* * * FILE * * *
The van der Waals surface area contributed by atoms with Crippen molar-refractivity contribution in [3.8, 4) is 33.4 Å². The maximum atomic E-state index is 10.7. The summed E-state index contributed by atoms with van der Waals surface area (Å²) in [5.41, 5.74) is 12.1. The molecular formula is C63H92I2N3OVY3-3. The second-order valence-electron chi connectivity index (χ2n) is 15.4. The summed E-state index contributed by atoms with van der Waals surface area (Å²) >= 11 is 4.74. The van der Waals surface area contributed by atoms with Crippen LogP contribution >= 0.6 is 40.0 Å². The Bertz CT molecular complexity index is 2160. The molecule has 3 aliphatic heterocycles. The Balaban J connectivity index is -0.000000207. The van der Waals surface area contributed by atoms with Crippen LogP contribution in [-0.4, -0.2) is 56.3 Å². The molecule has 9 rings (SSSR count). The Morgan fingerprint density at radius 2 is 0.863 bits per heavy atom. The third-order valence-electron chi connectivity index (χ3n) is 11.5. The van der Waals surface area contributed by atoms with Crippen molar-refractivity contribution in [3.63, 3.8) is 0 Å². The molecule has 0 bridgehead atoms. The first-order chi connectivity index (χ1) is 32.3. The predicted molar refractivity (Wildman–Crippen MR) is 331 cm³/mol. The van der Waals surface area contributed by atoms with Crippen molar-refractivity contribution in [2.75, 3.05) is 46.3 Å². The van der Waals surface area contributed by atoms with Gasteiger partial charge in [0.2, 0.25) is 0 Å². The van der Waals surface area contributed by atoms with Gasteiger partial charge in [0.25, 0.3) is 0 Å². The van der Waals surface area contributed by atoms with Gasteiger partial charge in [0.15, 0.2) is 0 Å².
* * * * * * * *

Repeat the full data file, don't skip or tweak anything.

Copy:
The van der Waals surface area contributed by atoms with Crippen molar-refractivity contribution in [3.8, 4) is 33.4 Å². The maximum atomic E-state index is 10.7. The summed E-state index contributed by atoms with van der Waals surface area (Å²) in [5.41, 5.74) is 12.1. The molecular formula is C63H92I2N3OVY3-3. The second-order valence-electron chi connectivity index (χ2n) is 15.4. The summed E-state index contributed by atoms with van der Waals surface area (Å²) >= 11 is 4.74. The van der Waals surface area contributed by atoms with Crippen LogP contribution >= 0.6 is 40.0 Å². The Bertz CT molecular complexity index is 2160. The molecule has 3 aliphatic heterocycles. The Balaban J connectivity index is -0.000000207. The van der Waals surface area contributed by atoms with Crippen LogP contribution in [-0.4, -0.2) is 56.3 Å². The molecule has 9 rings (SSSR count). The Morgan fingerprint density at radius 2 is 0.863 bits per heavy atom. The third-order valence-electron chi connectivity index (χ3n) is 11.5. The van der Waals surface area contributed by atoms with Crippen molar-refractivity contribution in [3.63, 3.8) is 0 Å². The molecule has 0 bridgehead atoms. The first-order chi connectivity index (χ1) is 32.3. The predicted molar refractivity (Wildman–Crippen MR) is 331 cm³/mol. The van der Waals surface area contributed by atoms with Crippen molar-refractivity contribution in [2.75, 3.05) is 46.3 Å². The van der Waals surface area contributed by atoms with Gasteiger partial charge in [0.2, 0.25) is 0 Å². The van der Waals surface area contributed by atoms with Gasteiger partial charge in [0.25, 0.3) is 0 Å². The van der Waals surface area contributed by atoms with Gasteiger partial charge in [0.15, 0.2) is 0 Å².